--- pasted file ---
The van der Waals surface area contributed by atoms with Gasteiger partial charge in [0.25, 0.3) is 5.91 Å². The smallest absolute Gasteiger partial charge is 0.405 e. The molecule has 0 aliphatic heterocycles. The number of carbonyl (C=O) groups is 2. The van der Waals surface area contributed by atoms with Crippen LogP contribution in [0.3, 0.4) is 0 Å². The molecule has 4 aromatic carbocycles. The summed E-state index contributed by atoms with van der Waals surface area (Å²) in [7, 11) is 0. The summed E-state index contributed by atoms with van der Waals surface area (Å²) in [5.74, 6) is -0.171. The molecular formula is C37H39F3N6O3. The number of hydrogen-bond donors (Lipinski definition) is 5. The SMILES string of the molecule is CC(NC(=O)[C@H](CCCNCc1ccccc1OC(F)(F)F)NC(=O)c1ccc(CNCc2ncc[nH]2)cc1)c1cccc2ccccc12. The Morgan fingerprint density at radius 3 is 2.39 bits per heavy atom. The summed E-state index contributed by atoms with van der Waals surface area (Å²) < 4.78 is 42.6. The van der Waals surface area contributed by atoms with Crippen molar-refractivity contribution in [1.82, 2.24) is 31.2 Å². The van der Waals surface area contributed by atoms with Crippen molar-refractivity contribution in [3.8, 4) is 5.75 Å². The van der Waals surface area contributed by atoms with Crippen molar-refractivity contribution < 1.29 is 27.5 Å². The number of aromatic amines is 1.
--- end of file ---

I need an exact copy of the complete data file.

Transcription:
The van der Waals surface area contributed by atoms with Gasteiger partial charge in [0.25, 0.3) is 5.91 Å². The smallest absolute Gasteiger partial charge is 0.405 e. The molecule has 0 aliphatic heterocycles. The number of carbonyl (C=O) groups is 2. The van der Waals surface area contributed by atoms with Crippen LogP contribution in [0.3, 0.4) is 0 Å². The molecule has 4 aromatic carbocycles. The summed E-state index contributed by atoms with van der Waals surface area (Å²) in [7, 11) is 0. The summed E-state index contributed by atoms with van der Waals surface area (Å²) in [5.74, 6) is -0.171. The molecular formula is C37H39F3N6O3. The number of hydrogen-bond donors (Lipinski definition) is 5. The SMILES string of the molecule is CC(NC(=O)[C@H](CCCNCc1ccccc1OC(F)(F)F)NC(=O)c1ccc(CNCc2ncc[nH]2)cc1)c1cccc2ccccc12. The Morgan fingerprint density at radius 3 is 2.39 bits per heavy atom. The summed E-state index contributed by atoms with van der Waals surface area (Å²) < 4.78 is 42.6. The van der Waals surface area contributed by atoms with Crippen molar-refractivity contribution in [1.82, 2.24) is 31.2 Å². The van der Waals surface area contributed by atoms with Crippen molar-refractivity contribution in [3.8, 4) is 5.75 Å². The van der Waals surface area contributed by atoms with Crippen molar-refractivity contribution < 1.29 is 27.5 Å². The number of aromatic amines is 1.